Crystal Bridges Museum of American Art acquires major work by American Modernist painter Edward Hopper

Crystal Bridges Museum of American Art will soon debut a new acquisition of a major work by American Modernist painter Edward Hopper (1882–1967). The work, titled Blackwell’s Island, offers a view of what is now known as Roosevelt Island, located off Manhattan in the East River. The work will be exhibited in the museum’s Early Twentieth-Century Art Gallery, among works by other modern American masters such as Georgia O’Keeffe, Charles Sheeler and George Bellows. Painted in 1928, Blackwell’s Island is among the largest of Hopper’s oil paintings, measuring 34-1/2 inches by 59-1/2 inches.

Edward Hopper, Blackwell's Island, 1928. Oil on canvas. Crystal Bridges Museum of American Art, Bentonville, Arkansas. Photo © Christie's Images.

Edward Hopper, Blackwell’s Island, 1928. Oil on canvas. Crystal Bridges Museum of American Art, Bentonville, Arkansas. Photo © Christie’s Images.


The painting features a wide expanse of blue sky above and turbulent cobalt blue water below, bisected by a shadowed, brooding skyline of buildings along the island’s waterfront. In classic Hopper style, there is a sense of distance between the viewer and the remote, impersonal architectural subject, and evidence of humanity is almost non-existent except for a single dark figure that pilots a power boat cruising away from the viewer toward the right-hand edge of the frame.

Hopper is known for creating a sense of loneliness or isolation in his work, and he was particularly interested in capturing the older, vanishing architecture of the city. Water was also a major compositional element in Hopper’s work, and Blackwell’s Island brings all of these elements together in a large and immersive painting. The acquisition fills an important place in the Crystal Bridges collection of post-World War I artwork.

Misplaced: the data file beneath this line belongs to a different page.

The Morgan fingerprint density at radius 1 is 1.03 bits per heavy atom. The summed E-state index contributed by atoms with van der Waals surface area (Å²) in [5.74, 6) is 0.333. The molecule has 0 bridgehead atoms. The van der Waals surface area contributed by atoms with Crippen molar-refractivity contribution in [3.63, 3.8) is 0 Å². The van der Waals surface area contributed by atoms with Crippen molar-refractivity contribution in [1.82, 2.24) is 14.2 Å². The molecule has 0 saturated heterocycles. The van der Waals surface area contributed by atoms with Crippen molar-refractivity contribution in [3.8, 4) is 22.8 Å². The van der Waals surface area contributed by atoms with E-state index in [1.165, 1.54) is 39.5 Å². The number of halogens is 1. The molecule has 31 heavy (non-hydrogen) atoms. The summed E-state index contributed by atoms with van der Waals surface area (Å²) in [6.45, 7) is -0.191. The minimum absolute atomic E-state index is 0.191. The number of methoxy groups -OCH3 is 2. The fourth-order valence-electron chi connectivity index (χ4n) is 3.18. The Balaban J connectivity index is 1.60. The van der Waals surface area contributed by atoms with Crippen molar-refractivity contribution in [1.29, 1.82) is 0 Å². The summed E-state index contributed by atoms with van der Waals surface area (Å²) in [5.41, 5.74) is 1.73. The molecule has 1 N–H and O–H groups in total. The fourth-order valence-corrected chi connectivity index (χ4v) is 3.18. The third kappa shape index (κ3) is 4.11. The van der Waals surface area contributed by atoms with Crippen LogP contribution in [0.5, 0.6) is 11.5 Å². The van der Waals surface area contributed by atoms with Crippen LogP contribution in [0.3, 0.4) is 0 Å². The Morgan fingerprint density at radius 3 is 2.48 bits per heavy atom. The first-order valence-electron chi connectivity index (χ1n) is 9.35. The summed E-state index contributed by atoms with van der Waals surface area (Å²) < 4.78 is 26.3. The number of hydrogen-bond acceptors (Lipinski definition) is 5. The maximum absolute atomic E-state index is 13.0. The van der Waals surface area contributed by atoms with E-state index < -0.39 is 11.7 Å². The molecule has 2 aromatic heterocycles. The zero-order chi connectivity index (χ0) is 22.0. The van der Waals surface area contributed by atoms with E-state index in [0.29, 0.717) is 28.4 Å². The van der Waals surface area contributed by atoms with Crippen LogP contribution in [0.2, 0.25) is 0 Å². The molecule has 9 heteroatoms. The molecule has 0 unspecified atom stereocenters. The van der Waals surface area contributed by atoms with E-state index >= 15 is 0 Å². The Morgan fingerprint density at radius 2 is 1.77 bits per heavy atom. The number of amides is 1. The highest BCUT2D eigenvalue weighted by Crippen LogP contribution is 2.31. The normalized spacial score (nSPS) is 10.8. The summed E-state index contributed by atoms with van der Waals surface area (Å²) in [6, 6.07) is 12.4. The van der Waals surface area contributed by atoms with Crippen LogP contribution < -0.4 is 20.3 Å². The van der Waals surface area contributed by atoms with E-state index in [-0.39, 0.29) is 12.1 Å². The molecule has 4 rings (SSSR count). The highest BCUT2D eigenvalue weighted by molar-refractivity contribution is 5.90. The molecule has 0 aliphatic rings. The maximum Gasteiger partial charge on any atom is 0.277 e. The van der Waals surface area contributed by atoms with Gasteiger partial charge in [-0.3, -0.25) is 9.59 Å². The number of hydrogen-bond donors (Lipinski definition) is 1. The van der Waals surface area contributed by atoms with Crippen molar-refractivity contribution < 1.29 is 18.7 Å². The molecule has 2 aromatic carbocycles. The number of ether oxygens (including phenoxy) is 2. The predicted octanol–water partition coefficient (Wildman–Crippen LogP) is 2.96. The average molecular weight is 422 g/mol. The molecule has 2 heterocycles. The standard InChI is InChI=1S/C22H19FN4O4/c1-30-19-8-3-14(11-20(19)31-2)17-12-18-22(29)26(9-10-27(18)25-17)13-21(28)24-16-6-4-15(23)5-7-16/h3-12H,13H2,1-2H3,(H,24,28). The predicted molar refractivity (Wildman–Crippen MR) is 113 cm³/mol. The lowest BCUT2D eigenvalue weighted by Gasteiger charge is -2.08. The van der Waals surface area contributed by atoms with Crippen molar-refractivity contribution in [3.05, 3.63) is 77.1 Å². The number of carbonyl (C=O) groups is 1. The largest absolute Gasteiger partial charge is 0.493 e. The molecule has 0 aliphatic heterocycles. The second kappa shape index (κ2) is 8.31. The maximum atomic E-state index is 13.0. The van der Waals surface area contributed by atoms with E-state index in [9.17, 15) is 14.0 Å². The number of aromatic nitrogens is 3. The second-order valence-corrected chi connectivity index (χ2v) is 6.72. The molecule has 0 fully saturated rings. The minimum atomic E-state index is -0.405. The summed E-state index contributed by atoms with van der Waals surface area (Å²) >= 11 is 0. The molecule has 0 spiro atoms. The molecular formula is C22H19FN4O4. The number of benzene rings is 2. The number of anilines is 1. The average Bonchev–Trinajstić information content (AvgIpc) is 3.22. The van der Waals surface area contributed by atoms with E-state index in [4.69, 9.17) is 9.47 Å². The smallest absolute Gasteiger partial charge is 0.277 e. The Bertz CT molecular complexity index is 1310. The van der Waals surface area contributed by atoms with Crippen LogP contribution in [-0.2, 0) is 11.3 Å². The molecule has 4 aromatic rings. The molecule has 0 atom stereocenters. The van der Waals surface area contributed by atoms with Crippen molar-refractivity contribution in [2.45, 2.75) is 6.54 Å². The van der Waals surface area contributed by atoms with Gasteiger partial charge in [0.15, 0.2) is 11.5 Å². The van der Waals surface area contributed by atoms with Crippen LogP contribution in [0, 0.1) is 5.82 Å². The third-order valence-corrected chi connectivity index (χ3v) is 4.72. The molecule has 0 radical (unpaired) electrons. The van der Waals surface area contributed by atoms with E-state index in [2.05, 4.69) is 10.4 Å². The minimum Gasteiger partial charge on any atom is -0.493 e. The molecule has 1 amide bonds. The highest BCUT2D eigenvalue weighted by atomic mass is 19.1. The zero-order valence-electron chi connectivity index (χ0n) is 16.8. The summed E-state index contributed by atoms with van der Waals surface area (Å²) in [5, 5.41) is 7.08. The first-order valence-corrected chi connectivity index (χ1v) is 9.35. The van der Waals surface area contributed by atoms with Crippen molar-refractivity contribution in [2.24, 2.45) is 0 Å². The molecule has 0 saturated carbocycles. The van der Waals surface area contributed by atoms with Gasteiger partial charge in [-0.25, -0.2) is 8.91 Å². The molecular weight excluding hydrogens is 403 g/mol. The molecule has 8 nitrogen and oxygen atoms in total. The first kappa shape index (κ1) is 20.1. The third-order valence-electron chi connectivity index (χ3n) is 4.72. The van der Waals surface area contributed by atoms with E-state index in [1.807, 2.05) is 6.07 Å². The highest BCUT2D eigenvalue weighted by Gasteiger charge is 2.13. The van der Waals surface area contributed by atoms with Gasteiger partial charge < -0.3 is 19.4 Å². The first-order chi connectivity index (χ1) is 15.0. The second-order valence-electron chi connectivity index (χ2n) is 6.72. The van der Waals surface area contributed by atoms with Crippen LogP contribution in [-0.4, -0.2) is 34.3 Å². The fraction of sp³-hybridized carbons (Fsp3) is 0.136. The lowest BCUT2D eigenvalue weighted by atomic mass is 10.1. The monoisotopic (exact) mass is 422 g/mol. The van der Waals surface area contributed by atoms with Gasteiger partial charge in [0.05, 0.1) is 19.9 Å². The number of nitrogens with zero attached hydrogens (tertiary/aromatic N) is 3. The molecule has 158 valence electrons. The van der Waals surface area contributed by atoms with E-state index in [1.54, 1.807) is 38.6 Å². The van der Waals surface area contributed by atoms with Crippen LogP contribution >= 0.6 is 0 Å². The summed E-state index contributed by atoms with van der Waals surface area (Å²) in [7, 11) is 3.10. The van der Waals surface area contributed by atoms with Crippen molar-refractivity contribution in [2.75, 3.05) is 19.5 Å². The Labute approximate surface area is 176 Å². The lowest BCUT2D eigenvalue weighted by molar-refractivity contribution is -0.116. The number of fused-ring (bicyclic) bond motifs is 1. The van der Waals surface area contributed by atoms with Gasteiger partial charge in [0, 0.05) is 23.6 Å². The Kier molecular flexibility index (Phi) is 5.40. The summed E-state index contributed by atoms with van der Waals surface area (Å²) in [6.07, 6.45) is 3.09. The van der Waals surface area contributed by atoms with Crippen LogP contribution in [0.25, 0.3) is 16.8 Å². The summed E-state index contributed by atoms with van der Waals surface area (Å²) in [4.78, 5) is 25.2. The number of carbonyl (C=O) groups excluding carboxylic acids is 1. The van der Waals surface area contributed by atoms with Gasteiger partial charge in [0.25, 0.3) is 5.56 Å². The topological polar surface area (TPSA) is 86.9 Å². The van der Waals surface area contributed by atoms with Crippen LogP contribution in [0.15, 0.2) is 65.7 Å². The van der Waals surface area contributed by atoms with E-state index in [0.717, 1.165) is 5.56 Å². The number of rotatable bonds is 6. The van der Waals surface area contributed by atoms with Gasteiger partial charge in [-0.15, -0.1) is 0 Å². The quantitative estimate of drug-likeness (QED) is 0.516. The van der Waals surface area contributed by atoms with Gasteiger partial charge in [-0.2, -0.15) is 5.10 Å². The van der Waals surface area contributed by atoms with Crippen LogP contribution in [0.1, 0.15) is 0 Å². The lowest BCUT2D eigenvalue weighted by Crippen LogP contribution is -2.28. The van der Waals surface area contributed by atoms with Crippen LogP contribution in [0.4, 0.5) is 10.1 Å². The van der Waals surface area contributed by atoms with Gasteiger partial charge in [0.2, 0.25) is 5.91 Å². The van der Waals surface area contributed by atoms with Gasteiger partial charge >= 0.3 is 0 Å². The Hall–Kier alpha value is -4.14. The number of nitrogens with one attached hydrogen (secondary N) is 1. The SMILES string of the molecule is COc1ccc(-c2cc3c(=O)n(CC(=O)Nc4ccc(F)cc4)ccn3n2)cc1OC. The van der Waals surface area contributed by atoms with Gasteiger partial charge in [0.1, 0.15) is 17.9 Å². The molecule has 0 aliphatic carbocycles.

Blackwell’s Island, which was previously owned by a private collector, has been exhibited at The Museum of Modern Art; The Whitney Museum of American Art; the Museum of Fine Arts, Boston; Pittsburgh’s Carnegie Institute; as well as the Art Institute of Chicago and other institutions. More recently, the painting was included in the first major retrospective of the artist’s work at the Grand Palais in Paris from October 2012 through February 2013.

General admission to Crystal Bridges is sponsored by Walmart; there is never any fee to view the museum’s permanent collection. The museum has welcomed more than one million visitors since its opening on 11/11/11. For more information about Crystal Bridges, visit CRYSTALBRIDGES.ORG

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